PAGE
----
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Savita Halappanavar

Timeline: a death that shocked a family, a hospital and a country

Savita Halappanavar’s death has impacted a nation and made ripples across the globe.

IN HIS SUMMARY of evidence yesterday, Galway coroner Dr Ciarán McLoughlin gave a chronological overview of the events leading up the untimely death of young Indian dentist Savita Halappanavar.

He confirmed cause of death was septic shock, E coli in the bloodstream and a miscarriage at 17 weeks. The inquest later returned a verdict of medical misadventure.

It was the first direct maternal death at the hospital in 17 years.

After reviewing the 31-year-old’s treatment at Galway University Hospital, the coroner noted the systemic failures and deficiencies in the management of her care. Here is how events unfolded.

A timeline:

14 August 2012: Savita attends a local doctor’s practice to hear she is pregnant. She is referred to the antenatal clinic in Galway University Hospital.

11 October: A scan confirms Savita is at 16 weeks gestation. Her baby is due 30 March 2013 and no abnormalities were detected.

21 October: Savita self-referred to GUH with severe back and pelvis pain. She was examined, a diagnosis of lower back pain recorded and physiotherapy advised. She was then discharged.

21 October: Later the same day, she felt something “coming down” and returned to GUH. Again, she told staff of her back pain. It became clear she was losing her pregnancy and she was admitted. A blood test was taken but not read to her medical team that day. It later indicated an elevated white-cell count.

22 October: In the early hours, Savita’s waters break. She was reviewed at 8.20am and all her vital signs were normal. A scan shows there is still a foetal heartbeat but she is told that her baby will not survive.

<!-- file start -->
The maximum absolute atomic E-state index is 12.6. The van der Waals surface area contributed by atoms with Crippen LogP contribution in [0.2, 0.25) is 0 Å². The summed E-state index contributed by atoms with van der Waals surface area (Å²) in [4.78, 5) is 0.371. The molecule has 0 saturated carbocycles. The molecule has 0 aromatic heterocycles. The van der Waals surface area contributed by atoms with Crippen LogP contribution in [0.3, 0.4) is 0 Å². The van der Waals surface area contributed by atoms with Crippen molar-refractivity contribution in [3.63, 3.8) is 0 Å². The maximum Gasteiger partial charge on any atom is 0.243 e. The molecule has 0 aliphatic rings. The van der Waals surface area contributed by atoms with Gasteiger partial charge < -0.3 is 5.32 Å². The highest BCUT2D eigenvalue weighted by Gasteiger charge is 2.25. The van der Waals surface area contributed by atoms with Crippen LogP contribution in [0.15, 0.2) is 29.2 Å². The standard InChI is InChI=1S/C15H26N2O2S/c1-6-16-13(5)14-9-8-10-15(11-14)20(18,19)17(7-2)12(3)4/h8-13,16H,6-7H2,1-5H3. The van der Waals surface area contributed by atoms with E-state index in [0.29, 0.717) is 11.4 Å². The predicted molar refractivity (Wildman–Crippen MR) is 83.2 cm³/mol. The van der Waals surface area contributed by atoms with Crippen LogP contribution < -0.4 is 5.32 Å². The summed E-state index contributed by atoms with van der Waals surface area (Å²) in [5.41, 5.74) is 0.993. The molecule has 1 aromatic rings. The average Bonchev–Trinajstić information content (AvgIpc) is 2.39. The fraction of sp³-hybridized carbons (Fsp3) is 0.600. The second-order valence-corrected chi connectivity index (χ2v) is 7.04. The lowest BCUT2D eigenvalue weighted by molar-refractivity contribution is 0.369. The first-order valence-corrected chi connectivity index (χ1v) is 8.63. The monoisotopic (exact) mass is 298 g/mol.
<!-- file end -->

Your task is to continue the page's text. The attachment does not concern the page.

At 5.24pm, the results of the blood test from yesterday are noted.

23 October: Savita requests a termination to expedite the naturally-occurring process. She is told that it is not possible under Irish law on the grounds of a poor prognosis for the pregnancy. Her life is not at risk at this time.

Midwife Ann Maria Burke tries to explain the situation to her patient and mentions that Ireland is a Catholic country as a part-explanation.

The request for a termination was not noted in the medical records.

23 October – evening: Later on Tuesday, a student nurse and midwife manager Ann Maria Burke are aware of a racing pulse. Two witnesses remember the next events differently. Burke says she relayed details of the tachycardia to Senior House Officer Dr Ikechukwu Uzockwu but he denies being told the information. Savita is not examined through the night. Despite hospital policy, her vital signs are not taken every four hours.

24 October – early morning: Dr Ikechukwu Uzockwu came to the ward at about 1am and finds Savita is sleeping. He did not examine her or check her chart.

Later, the patient complained of the cold to a nurse. She was shivering and her teeth were shattering. A nurse gave her paracetamol but neither her blood pressure nor her pulse were recorded. Expert witness Dr Peter Boylan noted that a doctor should have been called at this point.